Thursday, February 12, 2009

A Twitching Nerve

(Picture courtesy of spraygraphic.com)

For the past week, a nerve under my right eye has been noticeably twitching non-stop, day and night. A doctor that I know told me this condition usually indicates fatigue or may be the physical manifestation of stress.

While I have tried to get more sleep recently, I understand that I may also need to address a deeper spiritual reason to alleviate this issue. I asked Rabbi Lazer Brody if he thought that the fact that this condition is affecting my eye is indicative of the need for me to be more careful with shmiras einayim, or whether there be something else as well.

Rabbi Brody responded,

"Strengthen bitachon - your eye is looking at some human rather than at Hashem - that's why it's quivering. "

I immediately understood that his answer related back to the Degel Machaneh Ephraim's teaching of trusting only in Hashem and not His intermediary agents. Now, I need to daven to Hashem to allow me be zoche to achieve this.

15 Comments:

At February 12, 2009 at 7:03:00 AM EST, Blogger Avi said...

I've had the eye twitch for a short while now and have been wondering what it's all about. Thanks for clearing it up for me.

 
At February 12, 2009 at 7:33:00 AM EST, Blogger chaviva said...

That's interesting. May the eye turn toward HaShem and stop its twitching!

 
At February 12, 2009 at 11:59:00 AM EST, Blogger Devorah said...

I remember reading a segulah for the eyes, something to do with Kiddush and touching some of the wine to the corner of the eye.

 
At February 12, 2009 at 12:23:00 PM EST, Blogger Crawling Axe said...

Havdala, not Kiddush.

ASJ, b’gashmius, drink less coffee and sleep more. Did the doc do a neuro exam (although eye twitch is much less worrisome than if it were a skeletal muscle)?

 
At February 12, 2009 at 12:27:00 PM EST, Blogger A Simple Jew said...

Crawling Axe: Thanks for your advice. By the way, I didn't go see a doctor. I just spoke to a doctor I know and asked him about it and had him look.

 
At February 12, 2009 at 12:30:00 PM EST, Blogger Crawling Axe said...

As I said, there is no reason to worry, but if it continues, see a doctor to do a neuro exam (he’ll ask you to look in different directions, stand on one foot with your eyes closed, that sort of thing).

Many people have fasciculations, and in the vast majority of cases, they are benign.

 
At February 12, 2009 at 1:06:00 PM EST, Anonymous Anonymous said...

There is the segula by friday night kiddush to glance at the candles in order to restore the 1/500 of our vision that was lost during the week by taking long strides. I always thought vision refered to 'perspective'.

 
At February 12, 2009 at 1:06:00 PM EST, Anonymous Anonymous said...

There is the segula by friday night kiddush to glance at the candles in order to restore the 1/500 of our vision that was lost during the week by taking long strides. I always thought vision refered to 'perspective'.

 
At February 12, 2009 at 1:08:00 PM EST, Anonymous Anonymous said...

>> I remember reading a segulah for the eyes,
>> something to do with Kiddush and touching
>> some of the wine to the corner of the eye.

> Havdala, not Kiddush.

Actually, there is also a segulah to look at the Shabbos lecht while making kiddush.

P'si'oh gassoh (taking wide strides while walking) affects ones eyesight. But, I don't know if that would be related to a twitch in ones eyelids.

 
At February 12, 2009 at 3:53:00 PM EST, Blogger Cosmic X said...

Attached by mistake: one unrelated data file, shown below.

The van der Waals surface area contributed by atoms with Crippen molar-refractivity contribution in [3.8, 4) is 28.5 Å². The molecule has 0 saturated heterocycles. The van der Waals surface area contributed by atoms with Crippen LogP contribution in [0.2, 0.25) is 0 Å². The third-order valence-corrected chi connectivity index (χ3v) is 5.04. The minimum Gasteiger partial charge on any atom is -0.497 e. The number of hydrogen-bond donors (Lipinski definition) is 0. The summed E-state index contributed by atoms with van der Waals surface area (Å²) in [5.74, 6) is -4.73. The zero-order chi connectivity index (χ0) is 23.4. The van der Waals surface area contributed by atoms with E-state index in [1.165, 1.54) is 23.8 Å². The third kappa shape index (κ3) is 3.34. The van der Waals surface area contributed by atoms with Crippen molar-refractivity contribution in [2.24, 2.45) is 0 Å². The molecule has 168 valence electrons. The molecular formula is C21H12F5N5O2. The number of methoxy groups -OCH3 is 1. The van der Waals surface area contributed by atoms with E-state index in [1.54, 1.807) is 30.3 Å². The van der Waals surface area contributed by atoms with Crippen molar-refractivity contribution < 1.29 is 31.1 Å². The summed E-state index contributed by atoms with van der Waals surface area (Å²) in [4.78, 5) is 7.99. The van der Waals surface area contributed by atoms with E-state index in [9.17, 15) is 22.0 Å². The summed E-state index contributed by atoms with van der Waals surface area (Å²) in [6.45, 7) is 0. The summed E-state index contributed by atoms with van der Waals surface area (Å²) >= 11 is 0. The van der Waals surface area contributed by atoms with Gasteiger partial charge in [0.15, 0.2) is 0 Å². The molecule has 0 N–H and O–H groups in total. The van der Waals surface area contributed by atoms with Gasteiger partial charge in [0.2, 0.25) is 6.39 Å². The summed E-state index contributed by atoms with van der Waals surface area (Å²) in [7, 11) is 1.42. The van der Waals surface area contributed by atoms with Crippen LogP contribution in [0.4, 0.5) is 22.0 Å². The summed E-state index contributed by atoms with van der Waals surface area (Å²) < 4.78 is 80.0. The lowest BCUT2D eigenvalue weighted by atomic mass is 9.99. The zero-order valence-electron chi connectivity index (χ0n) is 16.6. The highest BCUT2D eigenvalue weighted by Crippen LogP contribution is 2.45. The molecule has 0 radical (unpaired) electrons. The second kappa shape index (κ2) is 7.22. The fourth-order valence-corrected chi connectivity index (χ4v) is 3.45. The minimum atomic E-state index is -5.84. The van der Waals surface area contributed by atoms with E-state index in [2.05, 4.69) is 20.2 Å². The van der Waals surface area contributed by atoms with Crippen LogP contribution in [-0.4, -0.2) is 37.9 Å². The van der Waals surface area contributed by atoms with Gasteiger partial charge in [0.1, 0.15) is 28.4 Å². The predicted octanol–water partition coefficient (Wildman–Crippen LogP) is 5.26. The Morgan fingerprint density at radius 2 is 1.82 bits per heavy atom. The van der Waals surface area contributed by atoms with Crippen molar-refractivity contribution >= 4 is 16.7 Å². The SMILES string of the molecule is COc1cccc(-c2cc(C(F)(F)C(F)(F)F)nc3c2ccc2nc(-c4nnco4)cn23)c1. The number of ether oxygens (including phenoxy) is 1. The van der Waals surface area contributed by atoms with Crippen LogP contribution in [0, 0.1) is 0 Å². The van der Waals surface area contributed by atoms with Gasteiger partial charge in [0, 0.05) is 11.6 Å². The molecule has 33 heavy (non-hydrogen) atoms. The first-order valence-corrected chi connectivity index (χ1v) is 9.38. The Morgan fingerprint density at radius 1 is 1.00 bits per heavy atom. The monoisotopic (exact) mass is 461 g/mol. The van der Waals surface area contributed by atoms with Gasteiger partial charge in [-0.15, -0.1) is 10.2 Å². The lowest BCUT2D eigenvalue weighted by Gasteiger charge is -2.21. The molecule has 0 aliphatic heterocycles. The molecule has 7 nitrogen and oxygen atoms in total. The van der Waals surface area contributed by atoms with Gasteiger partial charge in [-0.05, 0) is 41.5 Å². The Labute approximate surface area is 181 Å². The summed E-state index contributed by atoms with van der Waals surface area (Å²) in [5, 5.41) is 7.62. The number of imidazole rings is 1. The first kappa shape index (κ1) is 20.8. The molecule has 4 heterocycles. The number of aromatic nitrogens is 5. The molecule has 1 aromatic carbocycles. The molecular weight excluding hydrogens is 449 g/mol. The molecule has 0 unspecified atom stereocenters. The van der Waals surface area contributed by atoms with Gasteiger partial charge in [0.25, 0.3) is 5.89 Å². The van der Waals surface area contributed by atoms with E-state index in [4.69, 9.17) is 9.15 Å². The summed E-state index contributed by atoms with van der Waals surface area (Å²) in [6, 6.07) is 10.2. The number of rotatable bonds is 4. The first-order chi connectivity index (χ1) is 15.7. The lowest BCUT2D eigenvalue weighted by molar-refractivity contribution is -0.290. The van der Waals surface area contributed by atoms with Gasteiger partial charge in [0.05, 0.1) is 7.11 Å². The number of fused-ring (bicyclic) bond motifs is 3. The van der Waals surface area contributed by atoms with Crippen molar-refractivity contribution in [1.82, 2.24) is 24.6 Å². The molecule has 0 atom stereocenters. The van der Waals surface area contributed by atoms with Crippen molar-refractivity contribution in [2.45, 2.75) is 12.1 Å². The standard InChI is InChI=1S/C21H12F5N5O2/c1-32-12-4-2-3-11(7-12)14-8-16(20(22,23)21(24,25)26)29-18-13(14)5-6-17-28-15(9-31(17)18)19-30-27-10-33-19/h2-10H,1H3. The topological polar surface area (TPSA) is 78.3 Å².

It is said of the Netziv of Voloshin that he never sought the help of doctors. Once he did call a doctor. The doctor checked him, and told him that he had a problem in his mouth and wrote him a prescription. After the doctor left the Netziv tore the prescription to pieces. His family asked him: If you ordered the doctor, then why did you tear the prescription. And if you did not plan on taking his advice, why did you call him.

The Netziv answered that he doesn't usually need a doctor. He can tell from what part of his body is ailing on what he has to "fix" in his observance of Torah so that the ailment will go away. However, of late he was feeling generally ill and he did not know what part of his body was responsible. The doctor revealed to him that the ailment is in his mouth. Now the Netziv knew that he had to concentrate on things concerned with the mouth (Brachot, etc.) and he would be cured.

 
At February 13, 2009 at 9:40:00 AM EST, Blogger A Simple Jew said...

Regarding getting more sleep, it seems that person needs to balance his real need for rest with that of Kitzur Shulchan Aruch 1:4.

 
At February 13, 2009 at 9:44:00 AM EST, Blogger Crawling Axe said...

I don’t think S"A talks about real, medical need. Most people cannot function without certain amount of sleep. What S"A talks about is not lying around additional few minutes. In other words, you should sleep 6–8 hours. But if you woke up after a certain amount of sleep, but a little lazy to get up immediately, you have to think about your Father in Heaven standing over you and get up with vigor.

 
At February 13, 2009 at 9:52:00 AM EST, Blogger A Simple Jew said...

Crawling Axe: Indeed! Yet I find knowing how much sleep a person should get to be a delicate issue since a person does not know at what exact second he is better and his yetzer hara tries to convince him all the time that he does need more sleep.

 
At February 13, 2009 at 12:50:00 PM EST, Anonymous Bob Miller said...

ASJ,

Does sustained viewing of the computer monitor aggravate this condition? If so, frequent blinking or use of eye drops could help. Or time away from the computer.

 
At February 13, 2009 at 12:52:00 PM EST, Blogger A Simple Jew said...

It doesn't seem to make it worse. Thanks for the suggestion though.

 

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